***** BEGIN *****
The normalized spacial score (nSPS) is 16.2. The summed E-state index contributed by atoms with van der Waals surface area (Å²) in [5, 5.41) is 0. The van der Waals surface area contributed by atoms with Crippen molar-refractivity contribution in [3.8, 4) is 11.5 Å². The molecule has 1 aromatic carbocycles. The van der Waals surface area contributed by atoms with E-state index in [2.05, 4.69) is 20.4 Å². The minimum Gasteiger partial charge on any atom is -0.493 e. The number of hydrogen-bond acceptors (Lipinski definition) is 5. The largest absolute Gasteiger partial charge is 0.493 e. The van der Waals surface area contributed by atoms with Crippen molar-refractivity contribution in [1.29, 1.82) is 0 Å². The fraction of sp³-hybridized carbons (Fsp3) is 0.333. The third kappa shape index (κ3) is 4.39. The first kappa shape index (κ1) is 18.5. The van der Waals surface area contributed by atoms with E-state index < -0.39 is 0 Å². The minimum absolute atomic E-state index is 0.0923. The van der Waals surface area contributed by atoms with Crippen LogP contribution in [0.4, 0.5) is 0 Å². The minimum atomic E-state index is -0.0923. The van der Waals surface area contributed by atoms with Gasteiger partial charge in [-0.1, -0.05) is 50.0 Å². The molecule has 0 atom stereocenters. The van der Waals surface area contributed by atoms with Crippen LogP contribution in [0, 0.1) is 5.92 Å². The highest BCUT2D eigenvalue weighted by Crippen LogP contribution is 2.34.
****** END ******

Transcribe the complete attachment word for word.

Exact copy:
The normalized spacial score (nSPS) is 16.2. The summed E-state index contributed by atoms with van der Waals surface area (Å²) in [5, 5.41) is 0. The van der Waals surface area contributed by atoms with Crippen molar-refractivity contribution in [3.8, 4) is 11.5 Å². The molecule has 1 aromatic carbocycles. The van der Waals surface area contributed by atoms with E-state index in [2.05, 4.69) is 20.4 Å². The minimum Gasteiger partial charge on any atom is -0.493 e. The number of hydrogen-bond acceptors (Lipinski definition) is 5. The largest absolute Gasteiger partial charge is 0.493 e. The van der Waals surface area contributed by atoms with Crippen molar-refractivity contribution in [1.29, 1.82) is 0 Å². The fraction of sp³-hybridized carbons (Fsp3) is 0.333. The third kappa shape index (κ3) is 4.39. The first kappa shape index (κ1) is 18.5. The van der Waals surface area contributed by atoms with E-state index < -0.39 is 0 Å². The minimum absolute atomic E-state index is 0.0923. The van der Waals surface area contributed by atoms with Crippen LogP contribution in [0.4, 0.5) is 0 Å². The minimum atomic E-state index is -0.0923. The van der Waals surface area contributed by atoms with Gasteiger partial charge in [-0.1, -0.05) is 50.0 Å². The molecule has 0 atom stereocenters. The van der Waals surface area contributed by atoms with Crippen LogP contribution in [0, 0.1) is 5.92 Å². The highest BCUT2D eigenvalue weighted by Crippen LogP contribution is 2.34.